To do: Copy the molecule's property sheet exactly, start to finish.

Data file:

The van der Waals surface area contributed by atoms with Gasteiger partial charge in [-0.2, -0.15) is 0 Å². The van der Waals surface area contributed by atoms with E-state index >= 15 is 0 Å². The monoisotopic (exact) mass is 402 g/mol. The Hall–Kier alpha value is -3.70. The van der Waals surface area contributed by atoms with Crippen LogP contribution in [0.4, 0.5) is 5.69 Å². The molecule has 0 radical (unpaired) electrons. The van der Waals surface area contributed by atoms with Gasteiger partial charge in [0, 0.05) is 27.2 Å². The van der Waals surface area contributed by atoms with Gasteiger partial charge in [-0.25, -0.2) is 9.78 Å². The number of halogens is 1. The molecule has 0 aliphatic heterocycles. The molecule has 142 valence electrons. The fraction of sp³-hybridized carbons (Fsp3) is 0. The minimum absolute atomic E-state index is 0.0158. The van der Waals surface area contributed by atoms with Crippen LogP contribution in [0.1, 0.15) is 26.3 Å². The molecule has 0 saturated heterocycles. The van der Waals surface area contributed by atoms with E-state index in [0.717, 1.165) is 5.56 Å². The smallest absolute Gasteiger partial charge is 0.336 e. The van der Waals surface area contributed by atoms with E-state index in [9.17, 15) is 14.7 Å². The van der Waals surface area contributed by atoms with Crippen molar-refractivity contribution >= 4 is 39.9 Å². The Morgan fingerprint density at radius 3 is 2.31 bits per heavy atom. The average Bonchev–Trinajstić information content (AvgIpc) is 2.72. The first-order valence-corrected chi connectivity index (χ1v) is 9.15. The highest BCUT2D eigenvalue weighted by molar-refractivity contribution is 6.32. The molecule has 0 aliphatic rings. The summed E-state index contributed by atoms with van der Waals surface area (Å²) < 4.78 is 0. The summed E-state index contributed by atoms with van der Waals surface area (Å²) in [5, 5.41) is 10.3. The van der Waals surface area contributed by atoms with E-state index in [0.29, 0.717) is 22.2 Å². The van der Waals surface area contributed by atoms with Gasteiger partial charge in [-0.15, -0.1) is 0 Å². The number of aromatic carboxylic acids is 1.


The van der Waals surface area contributed by atoms with Gasteiger partial charge in [-0.2, -0.15) is 0 Å². The van der Waals surface area contributed by atoms with E-state index >= 15 is 0 Å². The monoisotopic (exact) mass is 402 g/mol. The Hall–Kier alpha value is -3.70. The van der Waals surface area contributed by atoms with Crippen LogP contribution in [0.4, 0.5) is 5.69 Å². The molecule has 0 radical (unpaired) electrons. The van der Waals surface area contributed by atoms with Gasteiger partial charge in [0, 0.05) is 27.2 Å². The van der Waals surface area contributed by atoms with Gasteiger partial charge in [-0.25, -0.2) is 9.78 Å². The number of halogens is 1. The molecule has 0 aliphatic heterocycles. The molecule has 142 valence electrons. The fraction of sp³-hybridized carbons (Fsp3) is 0. The minimum absolute atomic E-state index is 0.0158. The van der Waals surface area contributed by atoms with Crippen LogP contribution in [0.1, 0.15) is 26.3 Å². The molecule has 0 saturated heterocycles. The van der Waals surface area contributed by atoms with E-state index in [0.717, 1.165) is 5.56 Å². The smallest absolute Gasteiger partial charge is 0.336 e. The van der Waals surface area contributed by atoms with E-state index in [9.17, 15) is 14.7 Å². The van der Waals surface area contributed by atoms with Crippen molar-refractivity contribution >= 4 is 39.9 Å². The Morgan fingerprint density at radius 3 is 2.31 bits per heavy atom. The average Bonchev–Trinajstić information content (AvgIpc) is 2.72. The first-order valence-corrected chi connectivity index (χ1v) is 9.15. The highest BCUT2D eigenvalue weighted by molar-refractivity contribution is 6.32. The molecule has 0 aliphatic rings. The summed E-state index contributed by atoms with van der Waals surface area (Å²) < 4.78 is 0. The summed E-state index contributed by atoms with van der Waals surface area (Å²) in [5, 5.41) is 10.3. The van der Waals surface area contributed by atoms with E-state index in [0.29, 0.717) is 22.2 Å². The van der Waals surface area contributed by atoms with Gasteiger partial charge in [-0.15, -0.1) is 0 Å². The number of aromatic carboxylic acids is 1.